While not totally uninterested in Afghanistan’s affairs, China had a very limited strategic interaction with Afghanistan for a long time. China’s principal interests in Afghanistan have been economic. Only since 2014 did China begin to increase its strategic footprint in Afghanistan. In 2016, Afghanistan received military aid from China for the first time which was a part of China’s commitment to provide millions of dollars of assistance to Afghanistan in order to fight terrorism. After biding its time while the US was in Afghanistan, China is now finally ready to make its moves. 

Afghanistan is important for China for three reasons. 

First, Afghanistan is a resource rich country having deposits of copper, gold, iron ore and lithium. Also the geographical location of Afghanistan gives China an opening in South Asia and West Asia. China has proposed extension of its Belt and Road Initiative (BRI) project to Afghanistan. Afghanistan would give China a major strategic continental base in Asia. A number of China’s projects across the world are maritime in nature, which are focused on connectivity through sea-ports. A continental Afghanistan would be an important addition to China’s BRI. 

Second, over the past few years, China has carefully marked up its presence in Afghanistan’s neighbourhood. China has been Pakistan’s all-weather ally and Pakistan is a part of China’s BRI. Pakistan is home to the China-Pakistan-Economic-Corridor (CPEC), an ambitious and important part of the BRI connecting China’s Xinjiang province with Pakistan’s Gwadar Port in Balochistan. China has invested over $60 billion in the CPEC. Similarly in 2020, China signed Strategic Cooperation Agreement with Iran under which China would invest $400 billion in Iran over a period of 25 years. The US withdrawal is an opportune moment for China to strengthen its foothold in Afghanistan. China’s clout in the region would increase considerably by establishing itself as a dominant power in Pakistan, Iran and Afghanistan.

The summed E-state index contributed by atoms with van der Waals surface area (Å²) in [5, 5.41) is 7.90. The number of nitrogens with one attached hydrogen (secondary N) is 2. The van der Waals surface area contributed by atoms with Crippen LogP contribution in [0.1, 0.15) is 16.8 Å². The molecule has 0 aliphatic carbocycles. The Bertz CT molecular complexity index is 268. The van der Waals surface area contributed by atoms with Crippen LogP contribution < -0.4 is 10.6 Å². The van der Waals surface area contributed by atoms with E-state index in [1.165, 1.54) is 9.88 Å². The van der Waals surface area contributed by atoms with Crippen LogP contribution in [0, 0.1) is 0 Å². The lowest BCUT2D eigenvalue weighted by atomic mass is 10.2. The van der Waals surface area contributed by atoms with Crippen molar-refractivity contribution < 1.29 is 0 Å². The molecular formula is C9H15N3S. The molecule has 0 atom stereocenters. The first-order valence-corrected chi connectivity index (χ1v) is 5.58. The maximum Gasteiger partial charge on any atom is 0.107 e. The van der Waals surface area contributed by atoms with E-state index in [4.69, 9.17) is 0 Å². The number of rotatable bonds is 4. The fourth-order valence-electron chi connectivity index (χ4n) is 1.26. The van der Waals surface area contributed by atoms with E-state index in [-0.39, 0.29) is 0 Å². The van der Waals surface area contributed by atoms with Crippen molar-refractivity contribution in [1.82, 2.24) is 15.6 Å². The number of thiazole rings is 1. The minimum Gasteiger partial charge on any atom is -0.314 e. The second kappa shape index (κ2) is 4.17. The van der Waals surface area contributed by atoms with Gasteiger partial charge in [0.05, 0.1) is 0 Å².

Third, Afghanistan would prove to be an important milestone for China in its efforts to increase its influence at global level. Also China would showcase Afghanistan as a template where China replaces the US as a super power. The US withdrawal from Afghanistan would push China towards this ambition. 

The security and stability of Afghanistan’s neighbouring countries would depend on how stable Afghanistan remains after the US withdrawal. The stakes for China are high due to its investments Afghanistan and its neighbouring countries. This indicates China assuming a major role in the region post-US withdrawal. China would also go at length to accommodate the Taliban not only to be able to do business smoothly in Afghanistan but also to ensure that the Taliban does not create a stir in China’s Muslim-majority province of Xinjiang.  

India’s role in Afghanistan has always been limited to rebuilding of infrastructure and developmental projects. Also India has always worked under the US’ umbrella. So for India, either of the two scenarios would be challenging. A Taliban takeover would raise security concerns while increasing Chinese influence, along with Pakistan would further create a strategic and economic competition for India in Afghanistan. 



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Views expressed above are the author’s own.